1st incision will extend from the sternal notch, down the body of the sternum, to the xiphoid process.  Locate the margin of the ribs.  Extend the incision distally toward the umbilicus.  Make incision around umbilicus, down to a line that connects the two anterior superior iliac spines.  The initial incision runs down along the body of the manubrium of the sternum.  You can press deeply because the bone from will prohibit you from going any further.  Be careful beyond the xiphoid process.  You do not want to puncture the abdominal cavity.

You should have successfully made the incision from the sternal notch to the xiphoid, and cut down to the bone to expose the layers of skin.

1)      Epidermis

2)      Subcutaneous Fascia – consists mostly of fat and connective tissue that extends from the skin all the way down to a dense fascia layer which covers the muscle.

As you extend the incision below the xiphoid process, you need to make sure you are not cutting deeper than the subcutaneous fascia layer.  The thickness of this layer is variable and depends on the relative obesity of the cadaver.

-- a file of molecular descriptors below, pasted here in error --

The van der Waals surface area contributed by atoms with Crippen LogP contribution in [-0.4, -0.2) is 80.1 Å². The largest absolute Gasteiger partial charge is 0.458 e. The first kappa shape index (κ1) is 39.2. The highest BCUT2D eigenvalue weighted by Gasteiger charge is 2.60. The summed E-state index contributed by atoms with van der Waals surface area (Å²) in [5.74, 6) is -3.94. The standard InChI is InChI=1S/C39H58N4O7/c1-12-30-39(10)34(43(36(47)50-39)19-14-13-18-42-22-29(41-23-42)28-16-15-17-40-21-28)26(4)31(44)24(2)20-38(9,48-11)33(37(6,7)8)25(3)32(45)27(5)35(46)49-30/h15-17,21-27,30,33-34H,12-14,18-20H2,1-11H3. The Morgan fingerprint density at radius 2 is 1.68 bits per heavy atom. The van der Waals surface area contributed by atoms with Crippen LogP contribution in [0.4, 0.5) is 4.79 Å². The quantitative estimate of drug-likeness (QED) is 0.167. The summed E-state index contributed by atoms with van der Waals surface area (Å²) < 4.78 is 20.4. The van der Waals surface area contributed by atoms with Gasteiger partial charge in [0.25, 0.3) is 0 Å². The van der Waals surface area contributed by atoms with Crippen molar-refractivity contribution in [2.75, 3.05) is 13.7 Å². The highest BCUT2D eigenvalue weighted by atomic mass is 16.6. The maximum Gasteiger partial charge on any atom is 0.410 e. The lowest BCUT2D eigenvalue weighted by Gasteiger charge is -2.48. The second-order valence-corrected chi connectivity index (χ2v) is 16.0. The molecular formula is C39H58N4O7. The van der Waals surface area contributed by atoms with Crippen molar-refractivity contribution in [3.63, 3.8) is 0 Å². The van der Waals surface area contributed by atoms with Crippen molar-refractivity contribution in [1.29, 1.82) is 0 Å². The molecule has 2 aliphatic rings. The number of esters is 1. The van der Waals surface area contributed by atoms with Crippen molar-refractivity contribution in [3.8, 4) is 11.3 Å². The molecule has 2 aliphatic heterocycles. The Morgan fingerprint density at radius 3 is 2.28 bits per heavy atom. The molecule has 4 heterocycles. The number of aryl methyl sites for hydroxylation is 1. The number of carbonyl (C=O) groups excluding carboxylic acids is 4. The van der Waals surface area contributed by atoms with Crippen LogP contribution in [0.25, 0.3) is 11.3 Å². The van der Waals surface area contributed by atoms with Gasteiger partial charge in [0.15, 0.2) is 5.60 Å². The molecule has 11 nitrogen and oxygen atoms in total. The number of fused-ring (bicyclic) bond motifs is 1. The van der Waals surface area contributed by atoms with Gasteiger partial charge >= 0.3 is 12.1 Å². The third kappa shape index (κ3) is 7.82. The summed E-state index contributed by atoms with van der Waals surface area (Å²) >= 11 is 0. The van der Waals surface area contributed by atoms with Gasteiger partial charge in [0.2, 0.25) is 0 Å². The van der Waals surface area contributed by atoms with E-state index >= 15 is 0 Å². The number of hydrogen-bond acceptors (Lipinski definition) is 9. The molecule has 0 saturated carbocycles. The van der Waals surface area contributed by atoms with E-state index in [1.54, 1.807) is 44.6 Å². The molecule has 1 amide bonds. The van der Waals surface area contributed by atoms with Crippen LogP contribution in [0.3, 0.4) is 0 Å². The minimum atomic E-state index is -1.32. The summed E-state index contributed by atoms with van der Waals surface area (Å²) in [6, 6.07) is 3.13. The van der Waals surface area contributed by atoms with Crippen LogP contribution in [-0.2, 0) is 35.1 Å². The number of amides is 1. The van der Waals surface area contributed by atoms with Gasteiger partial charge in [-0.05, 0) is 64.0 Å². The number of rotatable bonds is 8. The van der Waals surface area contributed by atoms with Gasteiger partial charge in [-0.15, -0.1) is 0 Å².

Extend the incision down the midline on the anterior abdominal wall; make another mid-clavicular incision (distally – parallel to midline incision)  This allows us to pull back the flaps of skin to further investigate.

Small cutaneous nerves that are extending through the deeper fascia covering the muscle coming to the skin, and traversing the superficial fascial space.  These nerves extend through the deep fascia to get to the skin.  These nerves innervate both the superficial compartment and the skin.  On the lateral flaps you will notice branches of the same nerves.  (Lateral cutaneous nerves)